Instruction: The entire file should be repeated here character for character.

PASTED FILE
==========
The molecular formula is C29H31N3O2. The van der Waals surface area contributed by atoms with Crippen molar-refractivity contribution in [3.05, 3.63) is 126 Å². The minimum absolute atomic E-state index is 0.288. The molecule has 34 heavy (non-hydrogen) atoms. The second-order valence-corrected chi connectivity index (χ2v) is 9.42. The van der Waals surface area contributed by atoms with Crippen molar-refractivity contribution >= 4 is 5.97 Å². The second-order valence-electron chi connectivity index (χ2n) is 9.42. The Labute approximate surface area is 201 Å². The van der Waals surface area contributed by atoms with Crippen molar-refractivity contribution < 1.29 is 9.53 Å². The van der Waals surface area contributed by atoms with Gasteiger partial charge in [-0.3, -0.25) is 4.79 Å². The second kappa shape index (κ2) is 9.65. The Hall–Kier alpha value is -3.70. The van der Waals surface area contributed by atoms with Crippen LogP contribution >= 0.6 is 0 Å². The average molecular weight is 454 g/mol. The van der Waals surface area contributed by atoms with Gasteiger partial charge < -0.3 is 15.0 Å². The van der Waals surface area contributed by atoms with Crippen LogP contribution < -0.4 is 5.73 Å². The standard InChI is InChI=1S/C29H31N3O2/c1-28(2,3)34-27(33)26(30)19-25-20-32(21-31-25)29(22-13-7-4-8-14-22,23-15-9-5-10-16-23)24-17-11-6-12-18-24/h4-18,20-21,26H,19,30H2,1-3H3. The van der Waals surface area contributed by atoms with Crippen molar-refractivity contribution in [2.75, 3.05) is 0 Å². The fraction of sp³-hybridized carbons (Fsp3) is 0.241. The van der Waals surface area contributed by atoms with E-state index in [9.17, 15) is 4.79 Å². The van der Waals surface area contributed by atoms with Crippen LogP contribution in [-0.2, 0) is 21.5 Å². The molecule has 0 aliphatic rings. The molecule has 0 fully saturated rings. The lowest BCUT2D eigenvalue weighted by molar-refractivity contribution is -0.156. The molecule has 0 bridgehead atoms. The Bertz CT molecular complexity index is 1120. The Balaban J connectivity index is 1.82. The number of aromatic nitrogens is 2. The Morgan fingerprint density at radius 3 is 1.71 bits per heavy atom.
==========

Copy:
The molecular formula is C29H31N3O2. The van der Waals surface area contributed by atoms with Crippen molar-refractivity contribution in [3.05, 3.63) is 126 Å². The minimum absolute atomic E-state index is 0.288. The molecule has 34 heavy (non-hydrogen) atoms. The second-order valence-corrected chi connectivity index (χ2v) is 9.42. The van der Waals surface area contributed by atoms with Crippen molar-refractivity contribution >= 4 is 5.97 Å². The second-order valence-electron chi connectivity index (χ2n) is 9.42. The Labute approximate surface area is 201 Å². The van der Waals surface area contributed by atoms with Crippen molar-refractivity contribution < 1.29 is 9.53 Å². The van der Waals surface area contributed by atoms with Gasteiger partial charge in [-0.3, -0.25) is 4.79 Å². The second kappa shape index (κ2) is 9.65. The Hall–Kier alpha value is -3.70. The van der Waals surface area contributed by atoms with Crippen LogP contribution >= 0.6 is 0 Å². The average molecular weight is 454 g/mol. The van der Waals surface area contributed by atoms with Gasteiger partial charge < -0.3 is 15.0 Å². The van der Waals surface area contributed by atoms with Crippen LogP contribution < -0.4 is 5.73 Å². The standard InChI is InChI=1S/C29H31N3O2/c1-28(2,3)34-27(33)26(30)19-25-20-32(21-31-25)29(22-13-7-4-8-14-22,23-15-9-5-10-16-23)24-17-11-6-12-18-24/h4-18,20-21,26H,19,30H2,1-3H3. The van der Waals surface area contributed by atoms with Crippen molar-refractivity contribution in [2.75, 3.05) is 0 Å². The fraction of sp³-hybridized carbons (Fsp3) is 0.241. The van der Waals surface area contributed by atoms with E-state index in [9.17, 15) is 4.79 Å². The van der Waals surface area contributed by atoms with Crippen LogP contribution in [-0.2, 0) is 21.5 Å². The molecule has 0 aliphatic rings. The molecule has 0 fully saturated rings. The lowest BCUT2D eigenvalue weighted by molar-refractivity contribution is -0.156. The molecule has 0 bridgehead atoms. The Bertz CT molecular complexity index is 1120. The Balaban J connectivity index is 1.82. The number of aromatic nitrogens is 2. The Morgan fingerprint density at radius 3 is 1.71 bits per heavy atom.